DRAFT: This module has unpublished changes.

Data Analysis:


The average Calcium Carbonate content of the sample is 38.10%.



The goal of this experiment is to determine the Calcium Carbonate content of an anti-acid pill. By adding a known volume of HCl of a set concentration to a known mass of Calcium Carbonate, and boiling it, one can react all of the Calcium Carbonate with HCl, and have a remaining volume of HCl in the solution. One can then titrate the solution with a standardized NaOH solution, and, knowing the stoichiometric ratio between the NaOH and HCl, calculate how much of the HCl solution was remaining. Then, by subtracting this from the total amount of HCl solution added initially, one can determine how much HCl reacted with the Calcium Carbonate, and then by accounting for stoichiometry, how many moles of Calcium Carbonate were in the pill. Then, one can use the formula weight of Calcium Carbonate to determine how many grams of Calcium Carbonate were in the pill, or, if so desired, the percentage of the pill that is made of Calcium Carbonate.


The average Calcium Carbonate content of the sample is 38.10%.


As the average experimental Calcium Carbonate content is 38.10%, and the expected Calcium Carbonate concentration is 35.50%, this indicates error within the experiment that should be further examined.

Trial 1: 6.090%

Trial 2: 8.771%

Trial 3: 7.112%


Possible sources of error include:

  • Failure to properly measure (or standardize) the concentration of the NaOH solution.
  • Failure to titrate beyond the equivalence point (making determining the point at which the two solutes had completely reacted impossible).
  • Failure to keep the solution mixed while titrating, introducing the possibility that the solution may not completely react in areas, and the possibility of inaccurate measurement.
  • Failure to properly flush the titrator before beginning the experiment, either contaminating the solution, or diluting it with residual deionized water.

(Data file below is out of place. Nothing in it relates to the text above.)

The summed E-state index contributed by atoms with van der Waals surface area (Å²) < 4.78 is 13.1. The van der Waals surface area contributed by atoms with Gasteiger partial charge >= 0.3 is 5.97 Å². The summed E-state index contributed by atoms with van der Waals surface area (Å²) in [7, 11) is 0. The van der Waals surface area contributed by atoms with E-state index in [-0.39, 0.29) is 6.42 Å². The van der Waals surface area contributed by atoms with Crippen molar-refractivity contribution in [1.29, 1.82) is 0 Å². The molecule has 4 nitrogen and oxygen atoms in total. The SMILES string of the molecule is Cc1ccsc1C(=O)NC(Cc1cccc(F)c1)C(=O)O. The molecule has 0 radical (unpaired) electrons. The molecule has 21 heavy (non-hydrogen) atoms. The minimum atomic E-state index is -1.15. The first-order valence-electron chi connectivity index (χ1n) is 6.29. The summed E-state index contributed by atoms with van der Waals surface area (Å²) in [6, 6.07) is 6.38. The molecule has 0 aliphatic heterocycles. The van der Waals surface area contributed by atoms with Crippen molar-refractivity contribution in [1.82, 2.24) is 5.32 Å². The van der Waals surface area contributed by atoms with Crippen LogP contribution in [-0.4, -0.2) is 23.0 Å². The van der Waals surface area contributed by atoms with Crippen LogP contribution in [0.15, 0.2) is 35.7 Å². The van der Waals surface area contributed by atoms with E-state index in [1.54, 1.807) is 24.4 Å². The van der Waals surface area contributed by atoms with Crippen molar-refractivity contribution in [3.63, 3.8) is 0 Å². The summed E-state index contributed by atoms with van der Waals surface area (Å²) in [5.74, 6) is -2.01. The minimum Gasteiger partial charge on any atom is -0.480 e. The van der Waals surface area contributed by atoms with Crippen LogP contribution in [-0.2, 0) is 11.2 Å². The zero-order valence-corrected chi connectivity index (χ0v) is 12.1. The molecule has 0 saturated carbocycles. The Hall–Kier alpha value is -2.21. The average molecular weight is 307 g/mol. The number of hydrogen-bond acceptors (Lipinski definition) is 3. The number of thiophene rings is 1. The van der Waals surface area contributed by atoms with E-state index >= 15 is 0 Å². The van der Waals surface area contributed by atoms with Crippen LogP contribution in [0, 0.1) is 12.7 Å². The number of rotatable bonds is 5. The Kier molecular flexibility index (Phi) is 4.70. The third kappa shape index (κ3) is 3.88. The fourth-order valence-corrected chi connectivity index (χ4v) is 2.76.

• Failure to properly handle the solutions, introducing the likelihood of contamination (NaOH can react with carbon dioxide in the air, while the HCl can leave solution, and return to its gaseous state), thus disrupting measurements.
  • Failure to properly measure the Calcium Carbonate (measuring mass, then grinding it would be one such example, as would be taking too much). Both of these would disrupt further measurements.
  • Human error is always in effect, given that the laboratory does not function under ideal conditions. As such, there is always the possibility of inaccuracies with measurement, perception of measurement, inaccuracies of equipment, and other such errors. (However, this is not likely to be the sole cause of the inaccuracies within this experiment, though it may contribute to it.)


Possible improvements that one could make to the experiment include using a more accurate pH probe, using more accurate balances (relating back to Lab 6a, and the standardization of the NaOH titrant), using a more accurate titrator (the syringe could be made more accurate), ensuring that lab partners read the experiment beforehand (increasing familiarity with the procedure, and minimizing human error), preparing the solutions in an atmosphere that lacks carbon dioxide (to avoid reaction of the NaOH solution), keeping the HCl solution covered (to minimize inaccuracies caused by it leaving solution) and repeating the experiment multiple times (to minimize the impact of an anomalous result).

DRAFT: This module has unpublished changes.